Don't let your card interest consume you. Here are some great ways to reduce those costs — by lowering your credit card interest rate.

1. Call your credit card provider

Young man in checked shirt and headset working in call center. He's talking and looking at his computer.
FrameStockFootages / Shutterstock
Remember to be polite! The representative on the other line is just doing their job.

Just pick up the phone, dial the number on the back of your card, and try negotiating with your current card provider!

If you have more than one credit card, start with your oldest card first. Companies want to work with loyal customers, so you'll have better chances of securing a lower rate.

If you're turned down the first time, be persistent and try again another time. Asking to speak to a manager often helps.

Simply add Capital One Shopping to your browser, and shop like normal. This free tool does the work for you.

Install Capital One Shopping

2. Shop around for lower interest rates

Online payment, man's hands holding a credit card and using his mobile phone
mirtmirt / Shutterstock
You might find some low interest rate credit cards with cool rewards if you shop around!

There's a whole world of plastic out there. Why limit yourself?

Do your research and compare the different credit card options. With a little digging, you should be able to find one with a lower rate.

You can use this information to your advantage by bringing it to the attention of your current card issuer. The company more than likely will be willing to match a competitive rate, to keep your business.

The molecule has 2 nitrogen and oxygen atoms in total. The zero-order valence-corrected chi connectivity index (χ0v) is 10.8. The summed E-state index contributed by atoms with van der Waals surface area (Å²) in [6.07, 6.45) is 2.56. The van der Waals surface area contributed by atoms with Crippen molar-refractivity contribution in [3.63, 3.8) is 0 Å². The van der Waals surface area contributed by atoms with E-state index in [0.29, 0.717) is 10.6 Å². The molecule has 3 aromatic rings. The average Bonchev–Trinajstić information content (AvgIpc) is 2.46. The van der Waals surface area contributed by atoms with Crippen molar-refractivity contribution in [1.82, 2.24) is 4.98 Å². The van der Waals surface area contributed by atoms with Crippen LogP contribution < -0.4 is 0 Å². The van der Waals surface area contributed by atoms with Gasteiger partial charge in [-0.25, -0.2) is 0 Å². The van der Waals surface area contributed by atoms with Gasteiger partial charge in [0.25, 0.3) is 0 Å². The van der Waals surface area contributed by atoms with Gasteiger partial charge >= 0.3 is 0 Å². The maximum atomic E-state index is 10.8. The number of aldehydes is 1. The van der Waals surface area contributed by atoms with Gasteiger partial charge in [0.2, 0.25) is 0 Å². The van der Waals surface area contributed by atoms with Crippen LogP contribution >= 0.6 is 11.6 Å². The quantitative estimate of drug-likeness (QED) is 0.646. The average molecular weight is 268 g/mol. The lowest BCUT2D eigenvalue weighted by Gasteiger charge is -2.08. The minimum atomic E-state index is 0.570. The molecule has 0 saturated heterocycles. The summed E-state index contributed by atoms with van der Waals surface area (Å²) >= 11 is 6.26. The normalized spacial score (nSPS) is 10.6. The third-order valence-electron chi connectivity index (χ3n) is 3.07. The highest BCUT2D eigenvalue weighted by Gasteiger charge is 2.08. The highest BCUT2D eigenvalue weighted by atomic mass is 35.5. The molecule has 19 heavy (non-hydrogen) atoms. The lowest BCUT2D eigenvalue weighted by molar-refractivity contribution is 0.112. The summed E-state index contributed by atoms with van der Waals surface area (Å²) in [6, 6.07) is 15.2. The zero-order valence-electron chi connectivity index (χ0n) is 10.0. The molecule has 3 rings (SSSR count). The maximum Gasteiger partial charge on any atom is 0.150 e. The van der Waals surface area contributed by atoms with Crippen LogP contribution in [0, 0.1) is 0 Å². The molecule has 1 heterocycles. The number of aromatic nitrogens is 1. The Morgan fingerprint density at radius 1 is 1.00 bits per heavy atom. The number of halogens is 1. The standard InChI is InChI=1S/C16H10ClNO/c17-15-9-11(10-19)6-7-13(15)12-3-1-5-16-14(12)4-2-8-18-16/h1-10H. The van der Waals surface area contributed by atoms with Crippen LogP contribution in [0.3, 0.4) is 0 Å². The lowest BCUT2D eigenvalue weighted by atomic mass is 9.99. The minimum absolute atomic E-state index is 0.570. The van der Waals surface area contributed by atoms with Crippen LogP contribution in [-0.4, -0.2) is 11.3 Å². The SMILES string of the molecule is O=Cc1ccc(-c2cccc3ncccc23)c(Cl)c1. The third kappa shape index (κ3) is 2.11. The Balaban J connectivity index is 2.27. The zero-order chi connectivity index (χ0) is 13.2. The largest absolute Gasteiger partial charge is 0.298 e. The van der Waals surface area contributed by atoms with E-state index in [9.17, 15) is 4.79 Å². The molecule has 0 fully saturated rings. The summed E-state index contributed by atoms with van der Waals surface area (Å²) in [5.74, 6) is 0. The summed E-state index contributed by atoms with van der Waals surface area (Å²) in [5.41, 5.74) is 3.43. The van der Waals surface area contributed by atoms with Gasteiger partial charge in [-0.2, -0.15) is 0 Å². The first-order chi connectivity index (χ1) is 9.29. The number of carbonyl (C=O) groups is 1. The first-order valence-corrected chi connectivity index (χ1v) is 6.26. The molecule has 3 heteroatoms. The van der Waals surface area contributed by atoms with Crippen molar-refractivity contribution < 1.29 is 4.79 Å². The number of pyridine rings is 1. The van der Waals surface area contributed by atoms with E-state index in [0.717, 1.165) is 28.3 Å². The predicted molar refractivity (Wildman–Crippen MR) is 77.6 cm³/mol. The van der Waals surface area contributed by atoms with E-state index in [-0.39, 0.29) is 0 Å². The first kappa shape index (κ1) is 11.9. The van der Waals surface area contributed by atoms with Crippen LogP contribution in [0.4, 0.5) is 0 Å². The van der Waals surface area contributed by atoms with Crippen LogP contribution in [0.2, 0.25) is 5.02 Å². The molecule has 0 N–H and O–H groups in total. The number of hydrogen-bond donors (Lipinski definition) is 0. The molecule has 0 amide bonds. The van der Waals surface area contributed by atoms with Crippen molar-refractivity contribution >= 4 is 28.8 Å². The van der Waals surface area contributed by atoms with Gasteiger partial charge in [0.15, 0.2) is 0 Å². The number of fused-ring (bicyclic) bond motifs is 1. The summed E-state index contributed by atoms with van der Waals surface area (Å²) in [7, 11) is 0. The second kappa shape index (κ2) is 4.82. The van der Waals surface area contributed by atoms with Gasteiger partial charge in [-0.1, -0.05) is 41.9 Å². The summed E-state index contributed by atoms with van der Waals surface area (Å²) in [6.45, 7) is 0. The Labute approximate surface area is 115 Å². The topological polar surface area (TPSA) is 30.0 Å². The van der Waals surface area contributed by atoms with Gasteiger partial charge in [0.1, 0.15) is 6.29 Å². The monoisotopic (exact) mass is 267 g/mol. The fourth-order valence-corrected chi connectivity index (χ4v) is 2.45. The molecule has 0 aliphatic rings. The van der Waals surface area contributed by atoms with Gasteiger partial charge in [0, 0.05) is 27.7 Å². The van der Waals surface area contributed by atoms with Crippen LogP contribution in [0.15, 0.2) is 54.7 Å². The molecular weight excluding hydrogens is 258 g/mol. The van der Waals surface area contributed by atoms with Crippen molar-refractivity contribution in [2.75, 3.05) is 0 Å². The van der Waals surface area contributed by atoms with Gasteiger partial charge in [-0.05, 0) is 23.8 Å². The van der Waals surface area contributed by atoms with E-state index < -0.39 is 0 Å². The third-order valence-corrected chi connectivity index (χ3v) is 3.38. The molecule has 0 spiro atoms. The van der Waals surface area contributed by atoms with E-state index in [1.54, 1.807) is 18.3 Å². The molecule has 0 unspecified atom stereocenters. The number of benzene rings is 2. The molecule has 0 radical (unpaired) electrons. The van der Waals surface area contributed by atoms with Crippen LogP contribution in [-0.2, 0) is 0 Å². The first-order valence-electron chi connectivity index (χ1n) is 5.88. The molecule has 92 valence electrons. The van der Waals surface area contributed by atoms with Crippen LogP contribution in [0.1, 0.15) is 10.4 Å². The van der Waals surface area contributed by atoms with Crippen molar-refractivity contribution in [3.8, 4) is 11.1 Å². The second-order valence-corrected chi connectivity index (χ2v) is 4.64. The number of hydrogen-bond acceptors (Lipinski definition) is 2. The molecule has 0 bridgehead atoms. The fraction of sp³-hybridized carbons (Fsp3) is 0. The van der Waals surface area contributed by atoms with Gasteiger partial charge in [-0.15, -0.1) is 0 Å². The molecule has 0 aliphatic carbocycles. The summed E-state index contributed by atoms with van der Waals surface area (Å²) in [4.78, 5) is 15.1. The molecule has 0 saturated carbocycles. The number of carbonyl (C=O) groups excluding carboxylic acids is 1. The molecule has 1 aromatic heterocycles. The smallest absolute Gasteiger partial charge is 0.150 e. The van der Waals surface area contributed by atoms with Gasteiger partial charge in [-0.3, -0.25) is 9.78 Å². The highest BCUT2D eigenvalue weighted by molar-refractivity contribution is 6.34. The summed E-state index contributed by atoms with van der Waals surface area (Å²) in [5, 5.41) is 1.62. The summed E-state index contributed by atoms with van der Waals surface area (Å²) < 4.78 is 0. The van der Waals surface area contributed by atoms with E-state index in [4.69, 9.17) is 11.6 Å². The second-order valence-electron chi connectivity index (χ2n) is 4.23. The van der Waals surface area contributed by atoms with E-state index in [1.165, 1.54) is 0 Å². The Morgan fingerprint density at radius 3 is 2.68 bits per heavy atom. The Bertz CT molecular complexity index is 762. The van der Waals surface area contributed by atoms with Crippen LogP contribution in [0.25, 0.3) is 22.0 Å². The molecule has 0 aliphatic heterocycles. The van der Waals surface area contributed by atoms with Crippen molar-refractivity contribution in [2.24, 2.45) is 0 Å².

3. Improve your credit score

A TransUnion credit score report
There are a number of online agencies that will help you track your credit score. TransUnion is one of them.

The interest rate on a credit card is more precisely called the annual percentage rate, or APR. A bank credit card may come with rates in a range of 13% to 22% APR.

A simple way to get a more favorable rate? Raise your credit score. A higher credit score shows the credit card issuer that you always do your best to pay down any debts.

One way to raise your credit score is by examining your credit utilization percentage, that is, how much of your card balance you actually use. Ideally, you want your credit utilization to be less than 30% of your total balance.

Paying down balances and lowering your credit utilization can work in your favor to raise your credit score and score you a lower APR.

Most people don't realize that with the right moves, you can become a millionaire — it's not a question of "if," it's a question of "when."

Read More

4. Transfer your credit card balance

Close-up picture of a credit cards as a background.
Garry L. / Shutterstock
Ensure that the balance transfer card you have chosen doesn't have hidden fees.

By using what's called a balance transfer credit card, you can reduce the interest rate on your current debts. You simply open up a new account, and consolidate your card debt onto the new, low-rate card.

How low? Balance transfer cards often come with a 0% APR to help you escape the compounding interest of your debt.

For example, ABOC's Platinum Rewards Mastercard Credit Card charges 0% APR on all new accounts for a full year and points can also be earned on every purchase.

5. Always pay your debts

Happy couple at home paying bills with laptop
baranq / Shutterstock
Solidify your position when negotiating with an excellent debt track record.